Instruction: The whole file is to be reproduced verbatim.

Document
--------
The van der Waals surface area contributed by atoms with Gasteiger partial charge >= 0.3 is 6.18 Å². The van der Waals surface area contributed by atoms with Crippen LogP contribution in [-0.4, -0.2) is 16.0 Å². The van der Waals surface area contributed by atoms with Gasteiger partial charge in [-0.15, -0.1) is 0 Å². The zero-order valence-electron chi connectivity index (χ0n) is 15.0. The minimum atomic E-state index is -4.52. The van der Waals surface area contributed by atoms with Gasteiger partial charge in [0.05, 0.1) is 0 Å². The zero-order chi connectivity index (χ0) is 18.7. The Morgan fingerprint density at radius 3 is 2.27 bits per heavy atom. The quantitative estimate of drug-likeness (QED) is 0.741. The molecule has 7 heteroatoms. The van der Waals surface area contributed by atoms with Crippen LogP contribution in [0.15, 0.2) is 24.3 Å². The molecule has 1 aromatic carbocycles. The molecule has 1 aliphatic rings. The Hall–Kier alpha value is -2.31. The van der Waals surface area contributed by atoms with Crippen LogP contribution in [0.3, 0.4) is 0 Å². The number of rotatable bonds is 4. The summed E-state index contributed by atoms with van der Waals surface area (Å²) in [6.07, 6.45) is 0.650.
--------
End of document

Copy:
The van der Waals surface area contributed by atoms with Gasteiger partial charge >= 0.3 is 6.18 Å². The van der Waals surface area contributed by atoms with Crippen LogP contribution in [-0.4, -0.2) is 16.0 Å². The van der Waals surface area contributed by atoms with Gasteiger partial charge in [-0.15, -0.1) is 0 Å². The zero-order valence-electron chi connectivity index (χ0n) is 15.0. The minimum atomic E-state index is -4.52. The van der Waals surface area contributed by atoms with Gasteiger partial charge in [0.05, 0.1) is 0 Å². The zero-order chi connectivity index (χ0) is 18.7. The Morgan fingerprint density at radius 3 is 2.27 bits per heavy atom. The quantitative estimate of drug-likeness (QED) is 0.741. The molecule has 7 heteroatoms. The van der Waals surface area contributed by atoms with Crippen LogP contribution in [0.15, 0.2) is 24.3 Å². The molecule has 1 aromatic carbocycles. The molecule has 1 aliphatic rings. The Hall–Kier alpha value is -2.31. The van der Waals surface area contributed by atoms with Crippen LogP contribution in [0.3, 0.4) is 0 Å². The number of rotatable bonds is 4. The summed E-state index contributed by atoms with van der Waals surface area (Å²) in [6.07, 6.45) is 0.650.